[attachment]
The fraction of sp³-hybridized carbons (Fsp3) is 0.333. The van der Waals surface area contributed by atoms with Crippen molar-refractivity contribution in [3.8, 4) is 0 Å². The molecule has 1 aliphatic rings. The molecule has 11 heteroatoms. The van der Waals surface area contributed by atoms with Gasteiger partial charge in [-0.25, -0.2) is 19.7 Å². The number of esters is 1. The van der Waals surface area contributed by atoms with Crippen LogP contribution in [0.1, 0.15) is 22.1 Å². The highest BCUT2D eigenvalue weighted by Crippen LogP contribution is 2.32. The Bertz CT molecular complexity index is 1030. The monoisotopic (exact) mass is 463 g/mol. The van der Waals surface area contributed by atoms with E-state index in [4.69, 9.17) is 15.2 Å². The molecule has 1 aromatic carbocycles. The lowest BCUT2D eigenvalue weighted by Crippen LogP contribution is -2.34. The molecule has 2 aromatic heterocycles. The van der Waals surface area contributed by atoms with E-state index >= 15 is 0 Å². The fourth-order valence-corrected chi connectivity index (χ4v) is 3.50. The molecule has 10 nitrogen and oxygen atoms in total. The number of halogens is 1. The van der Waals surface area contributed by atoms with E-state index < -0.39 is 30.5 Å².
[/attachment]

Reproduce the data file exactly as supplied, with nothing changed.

The fraction of sp³-hybridized carbons (Fsp3) is 0.333. The van der Waals surface area contributed by atoms with Crippen molar-refractivity contribution in [3.8, 4) is 0 Å². The molecule has 1 aliphatic rings. The molecule has 11 heteroatoms. The van der Waals surface area contributed by atoms with Gasteiger partial charge in [-0.25, -0.2) is 19.7 Å². The number of esters is 1. The van der Waals surface area contributed by atoms with Crippen LogP contribution in [0.1, 0.15) is 22.1 Å². The highest BCUT2D eigenvalue weighted by Crippen LogP contribution is 2.32. The Bertz CT molecular complexity index is 1030. The monoisotopic (exact) mass is 463 g/mol. The van der Waals surface area contributed by atoms with E-state index in [4.69, 9.17) is 15.2 Å². The molecule has 1 aromatic carbocycles. The lowest BCUT2D eigenvalue weighted by Crippen LogP contribution is -2.34. The molecule has 2 aromatic heterocycles. The van der Waals surface area contributed by atoms with E-state index >= 15 is 0 Å². The fourth-order valence-corrected chi connectivity index (χ4v) is 3.50. The molecule has 10 nitrogen and oxygen atoms in total. The number of halogens is 1. The van der Waals surface area contributed by atoms with E-state index < -0.39 is 30.5 Å².